Indulge my sensationalist Glenn Beck side for a moment. Great visionaries are not necessarily great humans. They perform better, they pull humanity in directions, that's for sure. They are not, by default, people of high moral character.
Steve Jobs is a visionary, as is Bill Gates. Ghandi was a visionary, but so was Hitler. Alexander the Great and Ivan the Terrible, Ghengis Kahn and Simon Bolivar -- all were great visionaries we can learn about today. Many did horrible things to good people.
We have to have these these balancing forces in the universe, it is part of the ebb and flow of our existence. Knowing how to deal with them becomes a problem for society, and one for the ages. Because as Agent K says, "A person is smart. People are dumb, panicky dangerous animals and you know it." If we really knew how morally bankrupt most visionaries really are, we'd probably live in the nightmare world Kurt Vonnegut imagined in his short story "Harrison Bergeron." Granted, some would adore this notion, but I do not. We learn by pain. If only those learnings could carry on...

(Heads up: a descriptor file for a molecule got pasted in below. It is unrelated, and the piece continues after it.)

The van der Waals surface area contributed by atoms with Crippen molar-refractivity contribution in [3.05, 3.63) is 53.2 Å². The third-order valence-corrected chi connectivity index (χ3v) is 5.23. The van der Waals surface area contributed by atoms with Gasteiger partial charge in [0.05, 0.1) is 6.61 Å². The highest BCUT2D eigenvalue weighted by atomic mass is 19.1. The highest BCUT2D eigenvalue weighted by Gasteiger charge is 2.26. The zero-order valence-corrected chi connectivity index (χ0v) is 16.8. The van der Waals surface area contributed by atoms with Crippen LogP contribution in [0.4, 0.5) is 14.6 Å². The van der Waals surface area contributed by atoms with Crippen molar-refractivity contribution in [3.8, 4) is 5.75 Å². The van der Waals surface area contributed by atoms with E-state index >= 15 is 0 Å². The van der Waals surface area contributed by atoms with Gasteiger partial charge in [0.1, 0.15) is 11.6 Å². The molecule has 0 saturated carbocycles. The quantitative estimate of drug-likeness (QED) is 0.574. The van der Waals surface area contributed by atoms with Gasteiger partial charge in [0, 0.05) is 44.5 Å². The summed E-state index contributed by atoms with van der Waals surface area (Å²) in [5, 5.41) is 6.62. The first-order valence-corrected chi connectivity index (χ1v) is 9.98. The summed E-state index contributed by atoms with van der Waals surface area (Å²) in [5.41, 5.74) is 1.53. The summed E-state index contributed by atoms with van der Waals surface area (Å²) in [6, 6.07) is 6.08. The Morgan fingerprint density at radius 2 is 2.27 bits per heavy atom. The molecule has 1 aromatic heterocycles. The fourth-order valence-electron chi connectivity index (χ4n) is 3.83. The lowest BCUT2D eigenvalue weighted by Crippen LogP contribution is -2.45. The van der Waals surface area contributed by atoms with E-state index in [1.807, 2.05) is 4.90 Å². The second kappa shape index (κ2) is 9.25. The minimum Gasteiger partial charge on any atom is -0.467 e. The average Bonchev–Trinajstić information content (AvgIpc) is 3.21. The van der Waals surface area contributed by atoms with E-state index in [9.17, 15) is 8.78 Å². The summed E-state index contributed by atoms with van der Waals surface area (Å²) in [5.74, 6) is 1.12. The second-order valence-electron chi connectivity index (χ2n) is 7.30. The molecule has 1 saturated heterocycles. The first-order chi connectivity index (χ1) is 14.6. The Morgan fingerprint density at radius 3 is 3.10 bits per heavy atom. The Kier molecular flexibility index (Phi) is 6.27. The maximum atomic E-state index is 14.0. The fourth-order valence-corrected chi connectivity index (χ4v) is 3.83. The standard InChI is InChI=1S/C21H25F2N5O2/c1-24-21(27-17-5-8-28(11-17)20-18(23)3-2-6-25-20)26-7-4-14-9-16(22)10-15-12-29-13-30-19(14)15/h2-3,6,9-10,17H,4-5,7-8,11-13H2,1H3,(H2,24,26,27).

So it made me sad today to finally admit that Steve Jobs probably isn't a very moral guy. What he's done with Apple has been great, but the ensuing fear the company has cast (partly due to economic pressures, I grant you) is preventing the truth from coming forward. The only thing we have in this universe is the Truth: the cold, unblinking facts we can vaguely discern through our primitive recording instruments and monkey brains/eyes/ears/etc. By casting a shadow of fear so dense it is preventing the truth about a hardware defect from being reported, he's casting his lot with the despots of history who use secret police to imbue the society with so much fear it simply has no thought but TO COMPLY. That is the very heart of 1984's message, and the irony hasn't been lost on Steve's hated foe: the blogosphere.
Oh well. A network reset seems to have fixed my proximity sensor issues, so there's that.
one man's journey into creating gibblybits